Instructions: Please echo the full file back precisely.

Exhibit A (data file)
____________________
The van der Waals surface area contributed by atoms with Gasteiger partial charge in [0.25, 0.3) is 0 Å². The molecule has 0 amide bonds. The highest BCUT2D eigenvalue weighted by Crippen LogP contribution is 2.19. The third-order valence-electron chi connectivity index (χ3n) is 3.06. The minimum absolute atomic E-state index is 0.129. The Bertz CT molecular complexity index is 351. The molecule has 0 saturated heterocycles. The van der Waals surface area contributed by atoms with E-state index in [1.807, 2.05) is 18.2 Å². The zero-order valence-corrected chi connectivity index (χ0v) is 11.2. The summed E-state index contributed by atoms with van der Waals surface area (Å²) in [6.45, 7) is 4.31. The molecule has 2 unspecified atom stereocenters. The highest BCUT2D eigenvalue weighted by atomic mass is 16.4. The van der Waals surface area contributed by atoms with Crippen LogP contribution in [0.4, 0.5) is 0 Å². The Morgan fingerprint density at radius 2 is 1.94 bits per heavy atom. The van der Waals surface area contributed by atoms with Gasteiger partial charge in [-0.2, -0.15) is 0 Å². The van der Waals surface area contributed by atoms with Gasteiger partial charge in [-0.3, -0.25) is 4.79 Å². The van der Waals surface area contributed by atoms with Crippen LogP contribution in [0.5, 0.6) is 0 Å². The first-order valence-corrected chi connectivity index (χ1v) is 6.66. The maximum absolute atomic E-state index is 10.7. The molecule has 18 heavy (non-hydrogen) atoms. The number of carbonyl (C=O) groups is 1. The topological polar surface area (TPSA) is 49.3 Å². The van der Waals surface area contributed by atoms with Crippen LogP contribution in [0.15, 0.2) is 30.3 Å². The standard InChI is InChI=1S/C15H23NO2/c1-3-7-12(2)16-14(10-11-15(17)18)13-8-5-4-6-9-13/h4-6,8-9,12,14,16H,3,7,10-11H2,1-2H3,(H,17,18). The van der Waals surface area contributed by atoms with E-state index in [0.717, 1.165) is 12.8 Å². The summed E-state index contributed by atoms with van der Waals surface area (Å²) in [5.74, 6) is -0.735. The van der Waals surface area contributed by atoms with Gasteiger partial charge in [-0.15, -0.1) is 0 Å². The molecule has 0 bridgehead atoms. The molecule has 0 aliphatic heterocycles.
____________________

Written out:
The van der Waals surface area contributed by atoms with Gasteiger partial charge in [0.25, 0.3) is 0 Å². The molecule has 0 amide bonds. The highest BCUT2D eigenvalue weighted by Crippen LogP contribution is 2.19. The third-order valence-electron chi connectivity index (χ3n) is 3.06. The minimum absolute atomic E-state index is 0.129. The Bertz CT molecular complexity index is 351. The molecule has 0 saturated heterocycles. The van der Waals surface area contributed by atoms with E-state index in [1.807, 2.05) is 18.2 Å². The zero-order valence-corrected chi connectivity index (χ0v) is 11.2. The summed E-state index contributed by atoms with van der Waals surface area (Å²) in [6.45, 7) is 4.31. The molecule has 2 unspecified atom stereocenters. The highest BCUT2D eigenvalue weighted by atomic mass is 16.4. The van der Waals surface area contributed by atoms with Crippen LogP contribution in [0.4, 0.5) is 0 Å². The Morgan fingerprint density at radius 2 is 1.94 bits per heavy atom. The van der Waals surface area contributed by atoms with Gasteiger partial charge in [-0.2, -0.15) is 0 Å². The van der Waals surface area contributed by atoms with Gasteiger partial charge in [-0.3, -0.25) is 4.79 Å². The van der Waals surface area contributed by atoms with Crippen LogP contribution in [0.5, 0.6) is 0 Å². The first-order valence-corrected chi connectivity index (χ1v) is 6.66. The maximum absolute atomic E-state index is 10.7. The molecule has 18 heavy (non-hydrogen) atoms. The number of carbonyl (C=O) groups is 1. The topological polar surface area (TPSA) is 49.3 Å². The van der Waals surface area contributed by atoms with Crippen LogP contribution in [0.15, 0.2) is 30.3 Å². The standard InChI is InChI=1S/C15H23NO2/c1-3-7-12(2)16-14(10-11-15(17)18)13-8-5-4-6-9-13/h4-6,8-9,12,14,16H,3,7,10-11H2,1-2H3,(H,17,18). The van der Waals surface area contributed by atoms with E-state index in [0.717, 1.165) is 12.8 Å². The summed E-state index contributed by atoms with van der Waals surface area (Å²) in [5.74, 6) is -0.735. The van der Waals surface area contributed by atoms with Gasteiger partial charge in [-0.15, -0.1) is 0 Å². The molecule has 0 bridgehead atoms. The molecule has 0 aliphatic heterocycles.